I have always been intrigued creatively by the arts of my Hawaiian Ancestors. The way that they wove things of nature, shells, leaves, seeds and nuts, feathers, bones and even teeth is incredible, not to mention the array of textiles and colorful dyes that they designed them with, all done with products made from the land or aina.
If you could peek inside the studio of any artist, designer or craftsman (dead or alive), who would it be?
Now here's a contrast, the one studio that I would loved to have lived as a fly on the wall in would be the legendary Henry Royce and Charles Stewart Rolls. Their creations and designs go far beyond the luxury Rolls Royce that people are familiar with, to include engines that power turbines, airplanes, small and large machines.
What handmade possession do you most cherish?
I most treasure a handmade umbrella that my 13 year old (at the time) son bought from an artist sitting at the door of a Temple in Osaka, Japan. The design is very simple and understated with 3 large black kanji letters, a dark natural background and a dark maroon trim, which gives me a sense of peace.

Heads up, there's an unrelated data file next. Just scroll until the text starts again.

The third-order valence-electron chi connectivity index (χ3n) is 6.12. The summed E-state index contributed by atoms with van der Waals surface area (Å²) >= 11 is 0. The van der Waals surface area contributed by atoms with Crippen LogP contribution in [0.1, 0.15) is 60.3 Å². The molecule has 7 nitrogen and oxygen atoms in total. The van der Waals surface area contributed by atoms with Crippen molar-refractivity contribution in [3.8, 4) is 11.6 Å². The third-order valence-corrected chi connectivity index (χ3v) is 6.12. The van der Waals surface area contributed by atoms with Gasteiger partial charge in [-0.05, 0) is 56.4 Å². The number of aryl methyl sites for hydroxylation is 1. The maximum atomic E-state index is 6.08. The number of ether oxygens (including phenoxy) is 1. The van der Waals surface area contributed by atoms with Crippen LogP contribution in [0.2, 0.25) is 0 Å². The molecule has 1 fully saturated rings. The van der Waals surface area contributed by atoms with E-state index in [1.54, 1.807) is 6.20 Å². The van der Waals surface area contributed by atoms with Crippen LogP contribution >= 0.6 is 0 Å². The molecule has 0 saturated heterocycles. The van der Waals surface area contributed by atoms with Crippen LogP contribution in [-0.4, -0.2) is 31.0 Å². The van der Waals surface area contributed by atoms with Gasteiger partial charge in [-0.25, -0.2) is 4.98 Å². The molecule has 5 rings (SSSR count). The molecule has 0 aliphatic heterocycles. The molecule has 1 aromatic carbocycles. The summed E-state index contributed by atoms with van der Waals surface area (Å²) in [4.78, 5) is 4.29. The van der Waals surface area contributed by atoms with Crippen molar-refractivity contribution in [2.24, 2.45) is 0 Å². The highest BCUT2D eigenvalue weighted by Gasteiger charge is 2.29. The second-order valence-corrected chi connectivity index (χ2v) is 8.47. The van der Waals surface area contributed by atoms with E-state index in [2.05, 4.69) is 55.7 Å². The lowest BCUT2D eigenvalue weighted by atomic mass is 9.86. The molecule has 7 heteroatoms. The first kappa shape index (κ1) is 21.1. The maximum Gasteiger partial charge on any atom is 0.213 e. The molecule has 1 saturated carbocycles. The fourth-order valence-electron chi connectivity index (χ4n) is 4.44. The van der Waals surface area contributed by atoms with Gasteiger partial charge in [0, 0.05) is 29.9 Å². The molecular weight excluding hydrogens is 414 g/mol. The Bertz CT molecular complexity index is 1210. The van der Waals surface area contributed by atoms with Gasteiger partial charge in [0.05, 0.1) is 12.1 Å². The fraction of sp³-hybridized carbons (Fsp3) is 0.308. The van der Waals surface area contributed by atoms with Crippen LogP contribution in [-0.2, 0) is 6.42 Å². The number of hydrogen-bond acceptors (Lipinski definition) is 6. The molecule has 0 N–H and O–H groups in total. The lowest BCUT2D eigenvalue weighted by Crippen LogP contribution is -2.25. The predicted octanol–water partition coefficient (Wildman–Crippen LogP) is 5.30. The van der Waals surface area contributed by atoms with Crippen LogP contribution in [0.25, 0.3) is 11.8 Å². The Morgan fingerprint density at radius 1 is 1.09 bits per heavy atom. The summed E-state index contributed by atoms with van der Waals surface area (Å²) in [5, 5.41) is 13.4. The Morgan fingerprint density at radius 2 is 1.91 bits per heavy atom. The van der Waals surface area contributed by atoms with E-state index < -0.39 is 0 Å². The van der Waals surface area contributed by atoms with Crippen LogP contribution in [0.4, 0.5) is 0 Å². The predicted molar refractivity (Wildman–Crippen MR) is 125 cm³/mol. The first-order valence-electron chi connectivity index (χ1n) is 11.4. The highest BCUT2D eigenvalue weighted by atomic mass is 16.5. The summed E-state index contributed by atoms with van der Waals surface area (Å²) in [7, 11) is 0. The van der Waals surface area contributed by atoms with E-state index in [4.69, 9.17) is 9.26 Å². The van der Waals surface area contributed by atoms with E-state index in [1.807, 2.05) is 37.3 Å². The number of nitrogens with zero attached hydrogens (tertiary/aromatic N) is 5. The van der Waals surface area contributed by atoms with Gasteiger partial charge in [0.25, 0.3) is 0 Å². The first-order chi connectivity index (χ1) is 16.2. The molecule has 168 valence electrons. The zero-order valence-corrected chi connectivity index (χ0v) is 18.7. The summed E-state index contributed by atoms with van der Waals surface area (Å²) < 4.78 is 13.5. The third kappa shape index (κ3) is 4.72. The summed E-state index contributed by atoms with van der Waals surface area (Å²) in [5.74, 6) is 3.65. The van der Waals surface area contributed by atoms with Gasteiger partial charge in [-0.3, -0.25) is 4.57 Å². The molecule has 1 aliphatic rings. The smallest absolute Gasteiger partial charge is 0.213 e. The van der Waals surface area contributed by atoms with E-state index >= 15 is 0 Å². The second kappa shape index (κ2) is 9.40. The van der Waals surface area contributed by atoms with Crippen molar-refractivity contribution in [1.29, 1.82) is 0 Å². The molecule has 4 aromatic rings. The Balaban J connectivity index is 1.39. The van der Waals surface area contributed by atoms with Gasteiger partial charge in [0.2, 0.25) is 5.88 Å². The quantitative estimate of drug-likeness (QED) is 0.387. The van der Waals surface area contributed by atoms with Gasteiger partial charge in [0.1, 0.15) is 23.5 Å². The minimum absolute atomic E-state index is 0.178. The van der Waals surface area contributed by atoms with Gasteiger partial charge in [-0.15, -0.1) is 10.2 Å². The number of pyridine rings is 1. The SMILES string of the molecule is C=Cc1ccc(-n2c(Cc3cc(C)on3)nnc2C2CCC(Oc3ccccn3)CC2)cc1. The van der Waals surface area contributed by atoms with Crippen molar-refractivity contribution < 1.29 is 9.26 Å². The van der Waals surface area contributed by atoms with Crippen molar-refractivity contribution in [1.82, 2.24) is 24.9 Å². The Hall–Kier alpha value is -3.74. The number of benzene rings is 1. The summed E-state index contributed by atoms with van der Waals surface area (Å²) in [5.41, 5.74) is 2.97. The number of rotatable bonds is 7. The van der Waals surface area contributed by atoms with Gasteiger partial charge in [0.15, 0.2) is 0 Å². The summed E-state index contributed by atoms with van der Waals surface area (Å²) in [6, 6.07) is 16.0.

Where would you like to be in ten years?
Honestly, in this stage of my life, I would be happy in 10 years to be doing exactly the same thing, only better....and perhaps to have become a great role model to my creative grandchildren, or mo'opuna as we say in Hawaiian.
Something that Connie wrote back to me in her answers to my questions really hit home and I want to share that with you now. She wrote "Creating was an escape for me, a way for me to get into my "happy zone" whether it is cooking, baking, painting, woodworking, drawing or even gardening, as long as I am creating I feel happy and accomplished." That's a beautiful thing right there, something we all tend to forget from time to time while were in the hustle and bustle of life.
If you want to know more about Connie and redemptionart check out her blog Island Buzzy
for a little bit of a Hawaiian feeling.